Using CSS and HTML in Email Newsletters
Email newsletters are more popular than ever, and everyone loves to design a rich website-like newsletter for their subscribers. Unfortunately, email isn't the web. Your beautiful design work might look great in one email client, but chances are when you look at the same work a different email client the results will not be the same.
Why? In a nutshell, some email clients are moving away from full CSS support. CSS (Cascading Style Sheets) is the technology that allows for modern, powerful, flexible website designs. (If you don't know what CSS is or how to use it, chances are the rest of this article isn't for you -- but show it to your email newsletter designer!)
As of early 2007, Gmail is the most restrictive as it will ignore all external and embedded style sheets. (It will support inline styles.) Worse, Microsoft's just-released Outlook 2007 actually takes a few big steps backwards in its CSS and HTML support, opting to use MS Word as the rendering engine. (Check out Campaign Monitor's article for the shocking lowdown!) For this reason, we consider compatibility with Gmail to be the baseline CSS and HTML support to design to. If it looks great in Gmail, chances are, it will look great in most other clients.
Even with inline styles, there are some restrictions. Fortunately, deprecated HTML tag attributes will fill the role of certain disabled inline styles (i.e. hspace, bgcolor, align, etc)
So here are Groundwire's guidelines for creating successful email newsletters that will look good even in the worst email clients. We don't mention much about design aesthetics, just coding practices that will succeed in all environments. (For testing, we used Gmail, Outlook 2003, Outlook Web Access, Hotmail, and Yahoo).
Things To Avoid
Do not rely on external (<link rel="stylesheet">) or embedded style sheets (those contained within the <style> tag above the <body> tag). This is the most important thing to avoid. Many email services cut everything above the body tag and disable external style sheets.
Don't use tag attributes on the <body> tag (such as widths or background colors). Most email services ignore the <body> tag. You can try putting your whole newsletter inside a <div> and apply inline styles to it. Results may vary.
Things To Do
Use tables for layout. Lots of them. You're welcome to try <div> tags for positioning and layout, but our research shows that tables are more consistently supported. C'mon now. Get over your table-phobia and embrace the parallelogram.
Use inline styles liberally in tables. In fact, you'll find you can get the best mileage out of inline styles in <td> tags. That way you are setting up little style regions within each table. Think of these inline styles as miniature style sheets. This allows non-technical users to swap content in and out of pre-formatted cells in a modular fashion.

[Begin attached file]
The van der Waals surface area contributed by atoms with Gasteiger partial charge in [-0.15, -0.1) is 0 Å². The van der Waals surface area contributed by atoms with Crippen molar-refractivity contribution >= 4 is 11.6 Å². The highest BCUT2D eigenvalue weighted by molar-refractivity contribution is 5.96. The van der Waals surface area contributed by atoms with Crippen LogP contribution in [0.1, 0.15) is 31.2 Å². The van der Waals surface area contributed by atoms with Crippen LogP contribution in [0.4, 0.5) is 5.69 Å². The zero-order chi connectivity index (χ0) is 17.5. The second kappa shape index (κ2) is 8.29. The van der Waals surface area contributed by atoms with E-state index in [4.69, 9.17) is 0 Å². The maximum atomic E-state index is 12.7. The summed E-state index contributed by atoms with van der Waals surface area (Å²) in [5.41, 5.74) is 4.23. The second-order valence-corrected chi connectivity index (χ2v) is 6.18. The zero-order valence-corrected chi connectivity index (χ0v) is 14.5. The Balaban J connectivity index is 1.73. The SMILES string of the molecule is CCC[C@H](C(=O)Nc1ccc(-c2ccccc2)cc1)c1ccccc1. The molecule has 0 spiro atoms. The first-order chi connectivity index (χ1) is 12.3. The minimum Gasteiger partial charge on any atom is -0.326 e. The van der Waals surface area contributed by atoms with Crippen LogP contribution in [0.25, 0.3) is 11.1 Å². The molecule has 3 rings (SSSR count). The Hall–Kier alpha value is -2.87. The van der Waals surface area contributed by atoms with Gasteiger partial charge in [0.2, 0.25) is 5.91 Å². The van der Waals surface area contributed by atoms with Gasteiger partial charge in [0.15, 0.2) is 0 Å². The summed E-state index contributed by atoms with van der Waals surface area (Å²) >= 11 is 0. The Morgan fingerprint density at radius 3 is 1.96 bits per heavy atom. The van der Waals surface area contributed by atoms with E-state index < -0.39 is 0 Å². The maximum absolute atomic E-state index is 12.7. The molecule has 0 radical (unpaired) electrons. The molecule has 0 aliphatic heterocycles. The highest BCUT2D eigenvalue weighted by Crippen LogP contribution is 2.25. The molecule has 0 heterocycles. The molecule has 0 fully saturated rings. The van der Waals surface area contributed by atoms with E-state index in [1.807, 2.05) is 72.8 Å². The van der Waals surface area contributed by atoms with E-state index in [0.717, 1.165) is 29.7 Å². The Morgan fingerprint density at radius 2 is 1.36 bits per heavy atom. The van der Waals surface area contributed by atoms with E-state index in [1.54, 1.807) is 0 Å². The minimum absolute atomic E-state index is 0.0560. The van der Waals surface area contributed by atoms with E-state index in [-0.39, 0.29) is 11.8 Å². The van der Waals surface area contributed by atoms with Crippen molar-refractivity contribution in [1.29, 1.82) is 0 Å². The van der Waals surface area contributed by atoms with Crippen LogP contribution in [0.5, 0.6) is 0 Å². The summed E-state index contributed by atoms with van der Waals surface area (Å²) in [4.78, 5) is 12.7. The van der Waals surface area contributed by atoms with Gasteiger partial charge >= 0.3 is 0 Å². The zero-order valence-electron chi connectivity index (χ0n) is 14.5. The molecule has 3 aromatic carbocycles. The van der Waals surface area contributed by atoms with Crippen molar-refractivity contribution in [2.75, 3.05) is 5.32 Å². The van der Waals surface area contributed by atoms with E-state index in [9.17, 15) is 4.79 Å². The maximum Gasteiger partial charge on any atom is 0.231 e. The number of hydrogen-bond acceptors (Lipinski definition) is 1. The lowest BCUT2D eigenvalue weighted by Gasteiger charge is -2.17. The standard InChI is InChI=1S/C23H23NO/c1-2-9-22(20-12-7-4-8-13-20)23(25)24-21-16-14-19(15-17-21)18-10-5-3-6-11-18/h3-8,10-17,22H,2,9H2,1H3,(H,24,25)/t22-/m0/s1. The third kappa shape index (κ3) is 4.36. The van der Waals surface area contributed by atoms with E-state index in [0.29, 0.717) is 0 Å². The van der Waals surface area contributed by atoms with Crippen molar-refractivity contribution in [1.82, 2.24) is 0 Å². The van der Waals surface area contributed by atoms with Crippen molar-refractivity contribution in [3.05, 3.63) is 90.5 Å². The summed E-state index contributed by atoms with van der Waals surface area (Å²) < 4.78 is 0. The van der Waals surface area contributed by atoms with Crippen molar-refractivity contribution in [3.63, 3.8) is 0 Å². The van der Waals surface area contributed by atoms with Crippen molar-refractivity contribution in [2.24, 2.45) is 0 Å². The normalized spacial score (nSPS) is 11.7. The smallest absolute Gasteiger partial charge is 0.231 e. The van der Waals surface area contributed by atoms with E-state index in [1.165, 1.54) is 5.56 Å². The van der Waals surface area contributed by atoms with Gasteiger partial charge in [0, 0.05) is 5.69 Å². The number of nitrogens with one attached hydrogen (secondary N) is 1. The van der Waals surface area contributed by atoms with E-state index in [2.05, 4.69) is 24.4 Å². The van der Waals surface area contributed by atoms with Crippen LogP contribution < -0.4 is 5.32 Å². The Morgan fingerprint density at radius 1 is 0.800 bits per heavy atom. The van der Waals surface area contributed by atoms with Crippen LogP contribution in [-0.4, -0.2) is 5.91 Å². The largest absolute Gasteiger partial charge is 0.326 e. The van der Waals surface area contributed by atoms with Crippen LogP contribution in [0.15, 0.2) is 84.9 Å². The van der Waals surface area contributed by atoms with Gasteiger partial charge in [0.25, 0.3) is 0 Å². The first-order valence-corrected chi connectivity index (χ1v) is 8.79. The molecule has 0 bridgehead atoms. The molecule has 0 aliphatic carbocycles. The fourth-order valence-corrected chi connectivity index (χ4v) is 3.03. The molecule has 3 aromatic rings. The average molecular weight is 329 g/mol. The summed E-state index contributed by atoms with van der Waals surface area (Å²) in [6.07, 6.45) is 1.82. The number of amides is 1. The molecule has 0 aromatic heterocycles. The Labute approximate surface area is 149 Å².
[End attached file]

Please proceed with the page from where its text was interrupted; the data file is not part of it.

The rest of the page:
Declare width, cellpadding, and cellspacing for all tables and table cells. Doing so will result in a fixed width for the template. This helps because most people will view a newsletter in a preview pane which is much smaller than the width of their monitor. Don't leave widths to chance because many email clients like to "fill in the blank" which can break the design.
- Test your newsletter by sending to yourself or colleagues. This will give you the best chance to catch any problems before your whole subscriber list does! Send test messages to a variety of email clients such as Outlook, Hotmail, Yahoo, and Gmail.
Don't use background images. Gmail, among others, will ignore any url() attribute in an inline style, and the simple background= tag attribute. You can use background colors if you wish (bgcolor tag attribute or background-color: css statement).
Don't use images for important content like calls to action, headlines and links to your web site. Outlook, Gmail and others turn images off until allowed by the user. If your entire newsletter is graphical, all your recipients are going to see is a lot of broken images.
Provide alt text for all images. That way the reader will see some content in place of the disabled images. This works particularly well for logos.
Declare BOTH height AND width parameters for images. Some email clients will default to "0" for undeclared height or width. Poor old Outlook Web Access especially needs this for your table layout to display properly.
Use hspace and vspace tag attributes to add whitespace around an image. Margin and padding inline styles are supported by most, but not all email clients (Outlook 2007 and Live Hotmail provide only spotty support here).
An awesome article by Xavier Frenette which lines out exactly which properties, tags, and selectors are or are not supported by various email clients.
A similar article by David Greiner which includes information about Macintosh